Differential gene expression measurements on hepatic diseases have been performed in the past; nevertheless, little is known about levels of genes that play an important role in fibrosis. There have been measurements on cirrhosis in man and rat that indicate an up or down-regulated expression of several proteins . Although these results might be significant in severe forms of fibrosis, these data depict an end-point of the disease whereas earlier stages may be more informative.
Regeneration with recombinant HGF has been achieved in rodent models of liver failure [33, 34]. Moreover, besides its regenerative capacity, HGF is known to have an antifibrogenic effect [35, 36] and thus reduces or prevent fibrosis in PPVH. TGF-β1 intervention to halt the progression of liver fibrosis and positively effect regeneration, has been applied successfully  even in cirrhosis . The measured gene products involved in fibrosis in PPVH make it a good spontaneous animal model to investigate new therapeutic strategies to influence the HGF and/or TGF-β1 pathways in vivo. Furthermore, most fibrogenic models are induced by toxins such as dimethylnitrosamine (DMN), CCl4, or thioacetamide . The canine PPVH model is not drug-induced; therefore, may be better to compare with human diseases and thus fill the gap between induced rodent models and human diseases.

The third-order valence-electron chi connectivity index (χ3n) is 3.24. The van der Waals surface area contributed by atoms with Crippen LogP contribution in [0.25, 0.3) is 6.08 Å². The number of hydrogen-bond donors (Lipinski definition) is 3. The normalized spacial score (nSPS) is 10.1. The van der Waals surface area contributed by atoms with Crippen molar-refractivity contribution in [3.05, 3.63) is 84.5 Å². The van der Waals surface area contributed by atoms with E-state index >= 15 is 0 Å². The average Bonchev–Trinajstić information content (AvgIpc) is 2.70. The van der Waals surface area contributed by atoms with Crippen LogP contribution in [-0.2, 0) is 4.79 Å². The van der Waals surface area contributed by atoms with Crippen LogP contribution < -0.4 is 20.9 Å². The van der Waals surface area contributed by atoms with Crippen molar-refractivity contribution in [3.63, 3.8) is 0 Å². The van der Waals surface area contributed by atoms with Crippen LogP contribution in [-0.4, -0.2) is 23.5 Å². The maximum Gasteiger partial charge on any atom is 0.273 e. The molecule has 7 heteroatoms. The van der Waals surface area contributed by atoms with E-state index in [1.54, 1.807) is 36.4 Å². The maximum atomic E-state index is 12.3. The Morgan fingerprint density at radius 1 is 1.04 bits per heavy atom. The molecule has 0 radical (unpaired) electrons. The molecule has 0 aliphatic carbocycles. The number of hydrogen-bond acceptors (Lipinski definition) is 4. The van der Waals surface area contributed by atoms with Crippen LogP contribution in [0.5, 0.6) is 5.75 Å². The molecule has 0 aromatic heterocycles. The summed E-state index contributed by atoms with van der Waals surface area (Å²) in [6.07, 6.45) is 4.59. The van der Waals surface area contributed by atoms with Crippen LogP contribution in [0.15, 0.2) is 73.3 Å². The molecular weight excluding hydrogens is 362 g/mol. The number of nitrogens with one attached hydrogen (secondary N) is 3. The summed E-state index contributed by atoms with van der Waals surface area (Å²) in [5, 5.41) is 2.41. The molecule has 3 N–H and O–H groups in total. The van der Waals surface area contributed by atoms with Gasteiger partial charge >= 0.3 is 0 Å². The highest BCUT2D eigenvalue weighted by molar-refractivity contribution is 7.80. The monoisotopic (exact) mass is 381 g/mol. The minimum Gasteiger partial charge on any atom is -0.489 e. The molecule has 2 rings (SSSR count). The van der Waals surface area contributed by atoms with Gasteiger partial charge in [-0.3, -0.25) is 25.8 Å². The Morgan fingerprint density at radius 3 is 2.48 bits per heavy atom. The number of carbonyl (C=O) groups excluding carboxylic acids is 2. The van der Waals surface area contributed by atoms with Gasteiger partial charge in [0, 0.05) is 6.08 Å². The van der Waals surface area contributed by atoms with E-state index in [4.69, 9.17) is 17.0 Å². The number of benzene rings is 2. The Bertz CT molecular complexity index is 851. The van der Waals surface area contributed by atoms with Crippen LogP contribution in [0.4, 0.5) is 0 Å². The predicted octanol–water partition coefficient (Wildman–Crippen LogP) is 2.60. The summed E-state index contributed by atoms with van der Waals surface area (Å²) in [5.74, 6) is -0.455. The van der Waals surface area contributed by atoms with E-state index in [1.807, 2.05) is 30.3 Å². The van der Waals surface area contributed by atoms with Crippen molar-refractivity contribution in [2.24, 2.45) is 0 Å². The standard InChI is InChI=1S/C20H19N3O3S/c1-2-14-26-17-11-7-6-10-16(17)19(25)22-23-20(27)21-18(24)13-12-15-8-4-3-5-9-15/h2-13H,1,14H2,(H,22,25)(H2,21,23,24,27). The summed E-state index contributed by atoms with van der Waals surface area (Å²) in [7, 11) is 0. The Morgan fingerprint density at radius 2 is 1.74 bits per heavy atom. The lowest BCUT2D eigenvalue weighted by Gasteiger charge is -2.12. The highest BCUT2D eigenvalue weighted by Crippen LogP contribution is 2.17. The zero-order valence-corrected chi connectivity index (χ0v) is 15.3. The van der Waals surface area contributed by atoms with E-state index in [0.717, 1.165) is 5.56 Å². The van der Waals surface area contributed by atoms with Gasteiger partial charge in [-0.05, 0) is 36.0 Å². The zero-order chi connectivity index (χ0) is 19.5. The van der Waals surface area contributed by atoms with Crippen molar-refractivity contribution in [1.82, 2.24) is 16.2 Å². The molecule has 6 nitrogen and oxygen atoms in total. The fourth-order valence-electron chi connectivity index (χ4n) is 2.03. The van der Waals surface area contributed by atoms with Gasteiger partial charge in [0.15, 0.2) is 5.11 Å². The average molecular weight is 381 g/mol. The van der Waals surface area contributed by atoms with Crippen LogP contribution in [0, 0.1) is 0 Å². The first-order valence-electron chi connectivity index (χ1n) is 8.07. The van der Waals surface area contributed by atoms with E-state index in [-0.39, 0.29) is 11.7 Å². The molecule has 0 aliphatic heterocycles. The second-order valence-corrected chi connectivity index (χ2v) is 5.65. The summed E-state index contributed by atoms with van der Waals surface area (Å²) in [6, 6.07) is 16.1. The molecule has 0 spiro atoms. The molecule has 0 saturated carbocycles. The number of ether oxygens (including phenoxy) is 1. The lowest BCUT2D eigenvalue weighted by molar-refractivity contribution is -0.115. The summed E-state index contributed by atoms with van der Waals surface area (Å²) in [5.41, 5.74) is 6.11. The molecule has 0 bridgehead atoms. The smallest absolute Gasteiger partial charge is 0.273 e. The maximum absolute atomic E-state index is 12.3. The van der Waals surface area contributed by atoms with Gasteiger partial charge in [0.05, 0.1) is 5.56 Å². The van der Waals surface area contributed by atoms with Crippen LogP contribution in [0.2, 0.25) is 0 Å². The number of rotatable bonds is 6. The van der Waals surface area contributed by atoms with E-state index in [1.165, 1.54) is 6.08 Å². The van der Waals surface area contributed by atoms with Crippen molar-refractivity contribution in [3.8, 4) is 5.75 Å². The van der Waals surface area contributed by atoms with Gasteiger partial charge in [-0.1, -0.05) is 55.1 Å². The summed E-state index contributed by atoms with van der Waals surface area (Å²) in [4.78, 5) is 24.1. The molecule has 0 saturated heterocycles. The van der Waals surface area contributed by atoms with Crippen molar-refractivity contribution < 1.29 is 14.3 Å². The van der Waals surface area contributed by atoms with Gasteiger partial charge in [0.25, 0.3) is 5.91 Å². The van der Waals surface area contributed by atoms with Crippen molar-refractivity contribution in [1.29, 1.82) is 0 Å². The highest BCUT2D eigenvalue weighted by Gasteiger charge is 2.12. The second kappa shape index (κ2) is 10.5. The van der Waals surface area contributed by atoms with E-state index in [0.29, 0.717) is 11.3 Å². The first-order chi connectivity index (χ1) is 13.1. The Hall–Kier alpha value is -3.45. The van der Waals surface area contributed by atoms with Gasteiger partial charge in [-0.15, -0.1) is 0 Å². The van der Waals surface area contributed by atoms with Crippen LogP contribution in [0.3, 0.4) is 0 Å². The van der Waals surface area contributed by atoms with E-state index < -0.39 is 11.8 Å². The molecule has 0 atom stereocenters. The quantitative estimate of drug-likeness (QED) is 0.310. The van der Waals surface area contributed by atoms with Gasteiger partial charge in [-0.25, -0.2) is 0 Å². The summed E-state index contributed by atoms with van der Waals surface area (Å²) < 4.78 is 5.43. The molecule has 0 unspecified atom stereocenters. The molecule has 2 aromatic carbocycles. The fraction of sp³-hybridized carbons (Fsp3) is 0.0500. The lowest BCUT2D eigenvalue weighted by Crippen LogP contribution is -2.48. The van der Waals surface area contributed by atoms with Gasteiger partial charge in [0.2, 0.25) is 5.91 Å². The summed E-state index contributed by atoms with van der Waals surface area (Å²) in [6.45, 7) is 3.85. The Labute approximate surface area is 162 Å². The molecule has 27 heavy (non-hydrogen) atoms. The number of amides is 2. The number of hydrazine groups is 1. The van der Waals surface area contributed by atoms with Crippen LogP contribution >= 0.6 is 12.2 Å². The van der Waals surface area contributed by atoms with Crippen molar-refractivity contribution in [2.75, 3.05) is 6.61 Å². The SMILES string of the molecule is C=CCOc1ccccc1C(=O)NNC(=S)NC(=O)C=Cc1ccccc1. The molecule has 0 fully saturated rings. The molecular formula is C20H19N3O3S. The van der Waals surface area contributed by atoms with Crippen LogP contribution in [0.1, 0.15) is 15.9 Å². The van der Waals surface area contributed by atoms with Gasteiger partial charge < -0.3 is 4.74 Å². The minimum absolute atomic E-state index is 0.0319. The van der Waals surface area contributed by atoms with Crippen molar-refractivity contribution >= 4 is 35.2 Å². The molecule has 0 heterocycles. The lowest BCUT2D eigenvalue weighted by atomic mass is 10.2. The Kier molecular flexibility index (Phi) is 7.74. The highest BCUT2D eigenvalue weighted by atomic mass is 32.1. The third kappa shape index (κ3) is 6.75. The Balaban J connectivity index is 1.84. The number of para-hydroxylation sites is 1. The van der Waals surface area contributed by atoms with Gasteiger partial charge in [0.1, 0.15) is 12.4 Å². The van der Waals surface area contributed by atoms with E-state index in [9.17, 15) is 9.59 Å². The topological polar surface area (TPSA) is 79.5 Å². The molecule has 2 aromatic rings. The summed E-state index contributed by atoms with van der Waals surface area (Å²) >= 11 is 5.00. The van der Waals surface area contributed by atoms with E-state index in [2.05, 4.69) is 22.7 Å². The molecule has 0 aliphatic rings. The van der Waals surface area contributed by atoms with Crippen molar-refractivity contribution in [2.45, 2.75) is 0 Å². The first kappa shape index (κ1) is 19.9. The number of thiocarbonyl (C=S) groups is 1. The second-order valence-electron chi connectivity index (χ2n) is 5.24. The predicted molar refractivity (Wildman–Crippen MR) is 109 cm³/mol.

This study is the first to measure expression profiles of crucial pathways of liver growth/regeneration, fibrosis, and hepatic homeostasis in spontaneous canine liver diseases. The present findings in two diseases with relatively simple pathogenesis may also serve as basis for evaluation of more complex diseases like hepatitis and cirrhosis. Evaluation of such complex diseases in dogs is highly suitable for comparative studies on the roles of different pathways in the pathogenesis of liver diseases in man. Two further conclusions can be deduced from the data presented here. First, the pathophysiological differences between CPSS and PPVH can nicely be explained by the Q-PCR measurements and Western blots. Second, although c-MET levels were reduced, downstream signaling seemed to be functional and provides a rational background to design controlled studies for HGF-supplementation in CPSS and PPVH.